I was delighted to find that Zenna Henderson has published another story, And a little child… It’s not exactly a story of the People, but it has the same sort of magical feel. The viewpoint character is a grandmother on a two-week camping trip with family, particularly a young girl who can see things that others can’t. Such things are monstrous, living creatures—the hills are alive, quite literally. It’s really quite a lovely piece.

Finally, for today, we have Damon Knight’s compelling and cute To be Continued, about a sword-and-sandals fantasy writer (whose name’s first two thirds are “Robert E.”) who is compelled to write a tale of Kor the Barbarian after reading a work that the author had never written, but which only could have been authored by himself!

Peeking ahead, I see that Heinlein’s newest novel, Starship Soldier, is going to be among his best yet. To accommodate the work, F&SF is a whopping 32 pages longer this month!

With the star-o-meter steadily quivering at 4-and-a-half stars, I’m eagerly anticipating the book’s second half.

However, the next time we chat, so to speak, it will not be about magazines, but about the 17th annual Worldcon going on right now in Detroit. “Detention,” as it’s called this year, will last until the 7th, and I expect to have a full, breathless telephonic report in time for the 8th.

Last year, Worldcon was in my backyard (Los Angeles). This year, Los Angeles is going to Detroit: an intrepid group of Angelinos, organized by the dynamo, Betty Jo Wells, embarked earlier this week on a road-trip across the country, Detroit-or-Bust. I’ve reprinted “BJo’s” ad in its entirety for your entertainment.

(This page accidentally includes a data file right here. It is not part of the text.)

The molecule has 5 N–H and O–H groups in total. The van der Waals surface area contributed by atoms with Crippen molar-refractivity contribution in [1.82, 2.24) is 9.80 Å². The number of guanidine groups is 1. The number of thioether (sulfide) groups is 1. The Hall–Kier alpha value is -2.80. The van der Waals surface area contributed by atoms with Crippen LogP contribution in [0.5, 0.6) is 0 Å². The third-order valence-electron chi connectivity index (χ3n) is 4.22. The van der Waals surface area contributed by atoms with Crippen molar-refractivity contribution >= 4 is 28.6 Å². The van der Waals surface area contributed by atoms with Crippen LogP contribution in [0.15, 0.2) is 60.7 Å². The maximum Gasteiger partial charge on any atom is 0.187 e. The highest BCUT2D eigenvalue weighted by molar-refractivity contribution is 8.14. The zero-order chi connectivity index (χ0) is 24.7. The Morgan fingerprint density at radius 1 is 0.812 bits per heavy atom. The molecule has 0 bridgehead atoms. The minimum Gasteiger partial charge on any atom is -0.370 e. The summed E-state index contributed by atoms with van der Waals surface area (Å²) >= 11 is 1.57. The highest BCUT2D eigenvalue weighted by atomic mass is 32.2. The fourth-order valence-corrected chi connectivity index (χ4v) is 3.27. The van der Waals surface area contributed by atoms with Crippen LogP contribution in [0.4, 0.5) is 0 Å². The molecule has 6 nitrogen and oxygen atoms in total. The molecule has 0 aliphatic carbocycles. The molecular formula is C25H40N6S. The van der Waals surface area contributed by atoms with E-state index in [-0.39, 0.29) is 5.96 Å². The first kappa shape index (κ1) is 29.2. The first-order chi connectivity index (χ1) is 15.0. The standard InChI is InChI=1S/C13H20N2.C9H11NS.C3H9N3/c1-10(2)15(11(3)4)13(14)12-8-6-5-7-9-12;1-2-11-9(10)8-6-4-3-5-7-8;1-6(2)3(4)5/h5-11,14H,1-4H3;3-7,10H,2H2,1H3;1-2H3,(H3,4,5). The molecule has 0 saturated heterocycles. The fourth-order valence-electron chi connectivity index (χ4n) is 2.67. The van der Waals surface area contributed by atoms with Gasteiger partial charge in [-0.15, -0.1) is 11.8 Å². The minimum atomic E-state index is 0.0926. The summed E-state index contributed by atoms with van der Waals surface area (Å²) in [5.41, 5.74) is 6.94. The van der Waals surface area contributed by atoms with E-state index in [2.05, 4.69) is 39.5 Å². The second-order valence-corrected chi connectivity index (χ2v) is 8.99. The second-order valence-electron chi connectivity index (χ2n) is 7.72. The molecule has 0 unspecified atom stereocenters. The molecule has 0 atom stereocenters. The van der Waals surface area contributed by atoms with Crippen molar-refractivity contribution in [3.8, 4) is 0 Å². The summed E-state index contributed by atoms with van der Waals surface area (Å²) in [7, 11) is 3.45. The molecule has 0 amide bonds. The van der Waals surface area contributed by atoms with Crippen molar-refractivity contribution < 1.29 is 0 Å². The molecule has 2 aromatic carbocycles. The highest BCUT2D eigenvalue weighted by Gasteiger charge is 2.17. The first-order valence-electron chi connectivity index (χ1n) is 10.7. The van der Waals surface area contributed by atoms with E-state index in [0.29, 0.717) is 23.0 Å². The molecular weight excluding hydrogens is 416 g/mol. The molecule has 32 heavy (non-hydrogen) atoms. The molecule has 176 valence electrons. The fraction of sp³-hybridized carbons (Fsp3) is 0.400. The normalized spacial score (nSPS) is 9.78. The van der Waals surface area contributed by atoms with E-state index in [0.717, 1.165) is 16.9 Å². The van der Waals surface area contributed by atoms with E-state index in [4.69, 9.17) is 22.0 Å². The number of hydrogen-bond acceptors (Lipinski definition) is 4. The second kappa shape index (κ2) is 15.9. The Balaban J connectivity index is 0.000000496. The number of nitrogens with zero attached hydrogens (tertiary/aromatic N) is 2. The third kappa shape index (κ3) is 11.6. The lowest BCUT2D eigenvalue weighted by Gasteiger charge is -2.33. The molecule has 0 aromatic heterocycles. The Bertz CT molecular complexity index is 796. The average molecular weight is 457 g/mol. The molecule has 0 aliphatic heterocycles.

"TRAVELCON to the DETENTION -- a different city every day. TravelCon plans are starting to shape up. Latest report from Bjo is that about 20 L.A. fans are already making plans to attend the Detention. Fans in the Berkeley area are organizing a group to join up with the Travel Con In L.A. For information and details, contact Betty Jo Wells, 2548 West 12th, Los Angeles 6, California."

Sadly, I was unable to spare time off from work for this event; it looks like fun.

---

P.S. Galactic Journey is now a proud member of a constellation of interesting columns. While you're waiting for me to publish my next article, why not give one of them a read!



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Writing good science fiction is hard. Writing good anything is hard, but science fiction multiplies the complexity. Science fiction requires a writer to project the effect that a scientific development will have on society. Moreover, the writer must portray this future society plausibly, which means distinguishing it from our current culture by extrapolating/inventing new mores and activities. I think this is why so many authors, even quite good ones, come up with brilliant technical ideas, but their visions of the future look uncannily like our world of the late 1950s.